Nowadays, regular hardware such as traffic lights and simulations are getting interwoven. Engineers are interfacing hardware with various software to develop, test, and analyze future algorithms with a mixture of real hardware and virtual environments. Working with hardware and simulation together provides a wide area for development and testing.
A traffic light system was interfaced with a newly developed C# software connected with a macroscopic traffic simulator (SUMO). The software can communicate with the traffic light and can even influence the traffic lights program (e.g., freeze the actual traffic light state, switch to the flashing yellow program). The traffic light system is made of a Simatic S7-1200 PLC, which controls three individual traffic lights, two connected through Logo! PLCs. The traffic light program is uploaded through the central PLC. An interface is realized between traffic lights and the software. The unique traffic light signals are transmitted to the software, which can represent the actual signals in real-time through a GUI (Graphical User Interface). The software provides multiple settings and gives controls for the already mentioned functions. It has a function to initialize a SUMO simulation, which communicates the actual real traffic light states to the virtual traffic lights in the simulation. The simulation contains all traffic lights arranged in an intersection. Random virtual traffic is assigned to the scenario. The S7-1200 PLC has a crosswalk button to prioritize pedestrians at crosswalks. The crosswalk button is also present in the software, showing the actual state of the pedestrian cycle.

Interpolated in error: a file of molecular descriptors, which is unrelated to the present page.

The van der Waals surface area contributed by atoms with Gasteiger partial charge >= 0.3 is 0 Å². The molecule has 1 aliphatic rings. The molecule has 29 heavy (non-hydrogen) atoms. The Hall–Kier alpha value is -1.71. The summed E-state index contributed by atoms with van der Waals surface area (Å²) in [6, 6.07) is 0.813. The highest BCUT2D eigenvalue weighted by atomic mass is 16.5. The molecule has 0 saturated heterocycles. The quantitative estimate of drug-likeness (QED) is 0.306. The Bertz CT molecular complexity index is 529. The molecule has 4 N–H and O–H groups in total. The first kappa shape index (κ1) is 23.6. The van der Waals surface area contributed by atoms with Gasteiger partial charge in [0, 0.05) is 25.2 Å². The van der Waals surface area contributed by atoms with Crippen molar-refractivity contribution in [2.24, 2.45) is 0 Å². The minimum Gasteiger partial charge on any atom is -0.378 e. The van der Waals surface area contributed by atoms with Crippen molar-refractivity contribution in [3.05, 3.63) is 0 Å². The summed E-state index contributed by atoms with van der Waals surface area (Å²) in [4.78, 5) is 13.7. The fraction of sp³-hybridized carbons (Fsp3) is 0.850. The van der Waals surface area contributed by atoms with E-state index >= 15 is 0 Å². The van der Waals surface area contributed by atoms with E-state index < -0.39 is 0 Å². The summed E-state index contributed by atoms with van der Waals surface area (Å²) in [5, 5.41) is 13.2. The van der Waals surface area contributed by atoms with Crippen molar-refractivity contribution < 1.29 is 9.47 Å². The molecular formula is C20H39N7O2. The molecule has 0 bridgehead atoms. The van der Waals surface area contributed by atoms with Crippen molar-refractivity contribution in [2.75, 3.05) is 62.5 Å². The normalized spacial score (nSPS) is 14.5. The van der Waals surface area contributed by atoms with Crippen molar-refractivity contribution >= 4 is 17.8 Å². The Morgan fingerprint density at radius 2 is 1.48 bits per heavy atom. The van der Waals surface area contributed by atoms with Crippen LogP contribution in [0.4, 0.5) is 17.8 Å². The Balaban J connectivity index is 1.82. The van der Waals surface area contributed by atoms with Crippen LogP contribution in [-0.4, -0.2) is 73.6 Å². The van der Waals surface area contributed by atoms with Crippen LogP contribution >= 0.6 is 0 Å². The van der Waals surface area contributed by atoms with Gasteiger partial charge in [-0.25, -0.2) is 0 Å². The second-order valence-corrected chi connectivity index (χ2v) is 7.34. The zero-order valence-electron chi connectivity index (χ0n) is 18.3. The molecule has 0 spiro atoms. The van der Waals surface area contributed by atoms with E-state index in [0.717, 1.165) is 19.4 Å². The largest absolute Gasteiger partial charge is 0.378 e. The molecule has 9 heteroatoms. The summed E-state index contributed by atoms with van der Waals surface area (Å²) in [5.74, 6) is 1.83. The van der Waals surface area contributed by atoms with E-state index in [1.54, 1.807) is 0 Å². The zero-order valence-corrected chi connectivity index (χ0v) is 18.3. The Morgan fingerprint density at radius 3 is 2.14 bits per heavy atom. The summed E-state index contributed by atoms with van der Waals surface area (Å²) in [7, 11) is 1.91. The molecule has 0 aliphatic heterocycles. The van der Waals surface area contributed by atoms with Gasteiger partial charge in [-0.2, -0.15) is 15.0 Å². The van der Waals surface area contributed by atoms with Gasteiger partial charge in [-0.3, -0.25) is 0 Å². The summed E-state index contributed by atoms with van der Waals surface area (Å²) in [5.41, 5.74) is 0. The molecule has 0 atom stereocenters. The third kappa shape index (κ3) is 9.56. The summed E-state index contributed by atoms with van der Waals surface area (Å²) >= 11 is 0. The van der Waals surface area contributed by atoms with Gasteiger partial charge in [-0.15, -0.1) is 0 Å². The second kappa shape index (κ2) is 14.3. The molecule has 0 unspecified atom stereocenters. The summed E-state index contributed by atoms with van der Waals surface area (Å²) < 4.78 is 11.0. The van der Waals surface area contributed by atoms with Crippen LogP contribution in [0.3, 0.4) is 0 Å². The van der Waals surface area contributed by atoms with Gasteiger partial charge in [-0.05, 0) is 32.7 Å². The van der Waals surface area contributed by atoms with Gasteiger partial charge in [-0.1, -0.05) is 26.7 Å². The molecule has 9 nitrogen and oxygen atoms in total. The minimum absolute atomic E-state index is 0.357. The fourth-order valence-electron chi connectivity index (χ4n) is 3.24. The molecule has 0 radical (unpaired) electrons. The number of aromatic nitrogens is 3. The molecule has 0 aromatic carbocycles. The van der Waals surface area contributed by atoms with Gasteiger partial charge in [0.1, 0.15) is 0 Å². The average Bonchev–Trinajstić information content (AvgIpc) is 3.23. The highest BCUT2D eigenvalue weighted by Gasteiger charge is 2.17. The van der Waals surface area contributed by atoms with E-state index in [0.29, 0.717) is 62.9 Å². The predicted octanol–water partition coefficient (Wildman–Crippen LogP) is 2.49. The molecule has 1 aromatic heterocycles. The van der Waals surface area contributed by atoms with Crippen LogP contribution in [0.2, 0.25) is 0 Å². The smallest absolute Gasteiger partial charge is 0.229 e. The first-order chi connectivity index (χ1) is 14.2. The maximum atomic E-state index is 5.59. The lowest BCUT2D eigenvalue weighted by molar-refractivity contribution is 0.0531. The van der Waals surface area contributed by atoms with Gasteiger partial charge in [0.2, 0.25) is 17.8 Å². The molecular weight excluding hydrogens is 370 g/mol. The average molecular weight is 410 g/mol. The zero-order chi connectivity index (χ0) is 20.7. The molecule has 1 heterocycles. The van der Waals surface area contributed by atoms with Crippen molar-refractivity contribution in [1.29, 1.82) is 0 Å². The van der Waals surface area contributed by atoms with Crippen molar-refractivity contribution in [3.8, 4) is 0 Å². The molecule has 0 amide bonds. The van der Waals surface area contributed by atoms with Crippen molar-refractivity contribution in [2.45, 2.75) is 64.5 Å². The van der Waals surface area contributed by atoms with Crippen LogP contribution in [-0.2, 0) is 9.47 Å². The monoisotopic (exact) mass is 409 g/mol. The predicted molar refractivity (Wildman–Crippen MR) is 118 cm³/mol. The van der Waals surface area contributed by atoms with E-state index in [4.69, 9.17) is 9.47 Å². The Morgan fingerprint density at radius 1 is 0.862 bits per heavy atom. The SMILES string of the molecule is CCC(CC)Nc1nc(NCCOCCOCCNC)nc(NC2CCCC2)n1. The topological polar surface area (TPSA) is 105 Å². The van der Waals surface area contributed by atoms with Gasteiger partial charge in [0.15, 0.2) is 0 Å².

The simulation contains the crosswalks for pedestrians. Instead of generating virtual pedestrian traffic, a human-controlled pedestrian can be included in the simulation. For this purpose, a Java-based android smartphone application was developed, which can read the smartphone's sensor data. These devices are essential elements of our lives, and it is a self-evident tool for pedestrian control in the simulation. The sensor data is communicated to the application through Wifi. When the smartphone interface is initialized and the software receives sensor data, it inserts a pedestrian into the simulation. The pedestrian can be controlled by tilting the smartphone. The movement of the pedestrian is regarding the angle of the phone (the extent of the acceleration caused by the tilted sensor). Smartphone axes are aligned with the simulation's axes, so the control of the pedestrian is instinctive.
Various scenarios can be tested with such features, and it is also a fun demonstration tool, especially for future generations of engineering students.
Involving a smartphone in the simulation provides further options for developing additional functionalities. The smartphone could not only control the pedestrian's position. However, it could also control other simulation parameters like traffic flow, or it could also control the behavior of the traffic light program. Smartphone applications could be developed and tested for supporting pedestrians at crossroads (e.g., feedback if they accidentally step on the crossroad before they get the green signal by vibrating the smartphone).